Rapidly increasing globalization makes the well-being of countries more and more dependent on their position in a network of international trade. To move towards a better place, national policy makers need to have a good "road map", whereby countries can have access to timely and accurate international trade statistics. These statistics are indispensable for Governments in developing effective trade policy, conducting trade negotiations, monitoring trade agreements and planning infrastructure, e.g., assessing the needs for new port facilities and roads. The business community also requires these statistics to conduct market research and forecasting, while the general public needs them to judge the effectiveness of governmental policies and formulate opinion on future course of actions.
The availability of trade statistics is not only important for all countries, but has special significance for developing countries and those in transition since they have to develop their export industries, find markets for their products and obtain information on where to get goods for consumption or as input in the production processes.
The compilation of trade statistics is the responsibility of national statistical authorities. However, the international community, and the United Nations Statistics Division (UNSD) in particular, play an important role. UNSD activities in this area focus on developing methodological guidelines, reformatting national trade data into international trade statistics databases and disseminating them, and providing training for country statisticians.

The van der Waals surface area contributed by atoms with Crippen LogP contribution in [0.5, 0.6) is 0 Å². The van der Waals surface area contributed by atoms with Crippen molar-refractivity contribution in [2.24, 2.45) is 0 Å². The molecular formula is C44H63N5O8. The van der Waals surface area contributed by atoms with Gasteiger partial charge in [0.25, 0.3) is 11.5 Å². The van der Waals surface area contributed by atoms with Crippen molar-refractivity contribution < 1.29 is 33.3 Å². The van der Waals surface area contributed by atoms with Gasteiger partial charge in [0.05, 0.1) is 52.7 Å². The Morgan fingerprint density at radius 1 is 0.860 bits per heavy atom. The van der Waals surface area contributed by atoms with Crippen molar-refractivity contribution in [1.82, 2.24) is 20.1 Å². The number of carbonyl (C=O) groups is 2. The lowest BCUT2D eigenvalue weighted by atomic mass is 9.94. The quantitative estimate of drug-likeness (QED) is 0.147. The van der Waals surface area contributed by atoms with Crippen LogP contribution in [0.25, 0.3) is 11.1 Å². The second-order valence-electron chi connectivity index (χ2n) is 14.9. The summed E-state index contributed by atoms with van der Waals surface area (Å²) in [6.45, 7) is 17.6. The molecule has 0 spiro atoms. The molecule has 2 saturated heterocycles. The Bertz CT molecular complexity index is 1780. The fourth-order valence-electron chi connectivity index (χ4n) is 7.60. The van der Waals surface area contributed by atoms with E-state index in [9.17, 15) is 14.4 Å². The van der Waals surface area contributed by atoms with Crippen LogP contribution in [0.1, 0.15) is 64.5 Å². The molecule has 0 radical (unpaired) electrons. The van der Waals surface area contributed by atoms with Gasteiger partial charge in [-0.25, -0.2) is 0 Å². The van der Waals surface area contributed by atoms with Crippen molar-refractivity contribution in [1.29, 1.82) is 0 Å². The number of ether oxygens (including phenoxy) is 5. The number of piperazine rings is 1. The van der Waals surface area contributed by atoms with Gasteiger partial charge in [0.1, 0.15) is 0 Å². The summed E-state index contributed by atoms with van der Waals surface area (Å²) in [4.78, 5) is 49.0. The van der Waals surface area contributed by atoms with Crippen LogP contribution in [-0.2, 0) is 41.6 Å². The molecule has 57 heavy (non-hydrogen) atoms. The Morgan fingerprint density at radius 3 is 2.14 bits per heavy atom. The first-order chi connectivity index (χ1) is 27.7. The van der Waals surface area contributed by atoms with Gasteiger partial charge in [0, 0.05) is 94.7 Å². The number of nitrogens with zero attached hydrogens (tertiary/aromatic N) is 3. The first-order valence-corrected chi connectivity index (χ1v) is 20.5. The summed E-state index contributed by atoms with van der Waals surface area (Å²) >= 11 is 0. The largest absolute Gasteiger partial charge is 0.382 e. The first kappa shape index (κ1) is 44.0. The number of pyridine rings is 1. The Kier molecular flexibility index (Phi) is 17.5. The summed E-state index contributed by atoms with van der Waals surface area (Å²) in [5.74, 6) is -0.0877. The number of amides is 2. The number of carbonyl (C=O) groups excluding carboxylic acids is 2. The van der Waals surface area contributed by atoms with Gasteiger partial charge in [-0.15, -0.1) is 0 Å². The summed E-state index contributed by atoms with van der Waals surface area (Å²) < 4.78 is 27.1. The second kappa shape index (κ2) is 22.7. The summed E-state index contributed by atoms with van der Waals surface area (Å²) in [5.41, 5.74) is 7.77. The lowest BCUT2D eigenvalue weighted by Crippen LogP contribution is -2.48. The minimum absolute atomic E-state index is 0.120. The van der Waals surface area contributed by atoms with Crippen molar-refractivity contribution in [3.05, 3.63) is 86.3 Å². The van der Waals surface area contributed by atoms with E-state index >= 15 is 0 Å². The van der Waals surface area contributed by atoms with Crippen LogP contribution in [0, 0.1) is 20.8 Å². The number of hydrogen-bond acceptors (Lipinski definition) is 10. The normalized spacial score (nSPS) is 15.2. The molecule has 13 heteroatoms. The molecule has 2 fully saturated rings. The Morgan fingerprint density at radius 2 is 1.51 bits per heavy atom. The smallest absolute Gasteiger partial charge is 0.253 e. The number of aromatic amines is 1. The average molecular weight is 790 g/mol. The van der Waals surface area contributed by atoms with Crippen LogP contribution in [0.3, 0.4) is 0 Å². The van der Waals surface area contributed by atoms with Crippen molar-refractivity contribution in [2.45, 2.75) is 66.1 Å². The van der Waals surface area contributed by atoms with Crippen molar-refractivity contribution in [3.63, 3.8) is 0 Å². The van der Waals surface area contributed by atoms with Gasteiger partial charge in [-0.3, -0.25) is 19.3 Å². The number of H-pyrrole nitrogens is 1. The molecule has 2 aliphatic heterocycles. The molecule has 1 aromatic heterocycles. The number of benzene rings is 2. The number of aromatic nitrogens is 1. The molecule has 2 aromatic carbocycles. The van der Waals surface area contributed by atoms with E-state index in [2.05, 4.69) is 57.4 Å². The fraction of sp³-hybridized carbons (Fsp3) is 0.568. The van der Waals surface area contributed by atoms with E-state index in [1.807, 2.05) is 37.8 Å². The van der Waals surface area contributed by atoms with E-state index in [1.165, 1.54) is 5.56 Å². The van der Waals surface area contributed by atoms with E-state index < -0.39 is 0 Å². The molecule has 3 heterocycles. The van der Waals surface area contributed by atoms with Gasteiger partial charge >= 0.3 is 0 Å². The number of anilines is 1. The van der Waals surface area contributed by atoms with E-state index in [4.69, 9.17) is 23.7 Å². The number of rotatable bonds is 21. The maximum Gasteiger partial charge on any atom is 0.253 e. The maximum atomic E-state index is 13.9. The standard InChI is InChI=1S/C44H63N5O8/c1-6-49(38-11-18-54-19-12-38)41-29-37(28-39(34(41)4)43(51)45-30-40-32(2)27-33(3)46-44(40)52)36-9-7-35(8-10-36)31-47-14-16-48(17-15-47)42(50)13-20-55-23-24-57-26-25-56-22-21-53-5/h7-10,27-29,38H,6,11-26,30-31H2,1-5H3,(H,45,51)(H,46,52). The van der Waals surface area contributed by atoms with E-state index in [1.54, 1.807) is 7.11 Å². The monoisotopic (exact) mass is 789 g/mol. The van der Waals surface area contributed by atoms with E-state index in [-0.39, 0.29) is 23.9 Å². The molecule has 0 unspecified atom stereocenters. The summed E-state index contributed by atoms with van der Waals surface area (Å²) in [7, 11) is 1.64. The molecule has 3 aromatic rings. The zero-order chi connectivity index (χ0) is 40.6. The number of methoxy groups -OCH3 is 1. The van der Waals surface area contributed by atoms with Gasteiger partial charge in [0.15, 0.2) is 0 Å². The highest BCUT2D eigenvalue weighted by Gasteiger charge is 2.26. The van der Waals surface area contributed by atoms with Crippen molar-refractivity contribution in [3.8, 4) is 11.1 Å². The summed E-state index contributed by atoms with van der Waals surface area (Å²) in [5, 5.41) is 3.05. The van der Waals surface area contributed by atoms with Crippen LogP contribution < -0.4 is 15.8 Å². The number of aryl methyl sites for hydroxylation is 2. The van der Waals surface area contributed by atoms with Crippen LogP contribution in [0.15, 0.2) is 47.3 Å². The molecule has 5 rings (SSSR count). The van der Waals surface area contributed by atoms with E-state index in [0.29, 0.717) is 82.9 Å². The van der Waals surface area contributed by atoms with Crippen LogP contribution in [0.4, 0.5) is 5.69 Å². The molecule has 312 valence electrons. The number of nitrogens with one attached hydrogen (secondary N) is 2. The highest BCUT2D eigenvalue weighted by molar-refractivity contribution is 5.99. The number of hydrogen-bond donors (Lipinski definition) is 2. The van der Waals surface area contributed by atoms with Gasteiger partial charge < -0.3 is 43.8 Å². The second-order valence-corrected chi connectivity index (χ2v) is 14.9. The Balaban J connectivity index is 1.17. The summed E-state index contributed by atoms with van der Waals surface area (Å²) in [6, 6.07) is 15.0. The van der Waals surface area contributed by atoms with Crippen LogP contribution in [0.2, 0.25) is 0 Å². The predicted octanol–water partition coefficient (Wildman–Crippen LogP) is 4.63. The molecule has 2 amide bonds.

Developing methodological guidelines in recent years included revision of some basic concepts and definitions relevant to trade statistics. The updated International Merchandise Trade Statistics: Concepts and Definitions was adopted by the UN Statistical Commission and published in 1998. UNSD prepared and published a series of technical documents to assist countries in the implementation of these revisions. Its most recent methodological publication is the International Merchandise Trade Statistics: Compilers' Manual, to be published later in 2003, containing practical advice on how to compile data consistent with Concepts and Definitions. It will be most useful to developing countries and countries in transition, which are modernizing their statistical systems in accordance with internationally adopted standards.
In addition, UNSD provided free-of-charge Internet access to information on the national pratices of some 150 countries to be used in compiling their external trade statistics. With that facility, statisticians can compare what they do with the practices of their trading partners, as well as with UN recommendations. …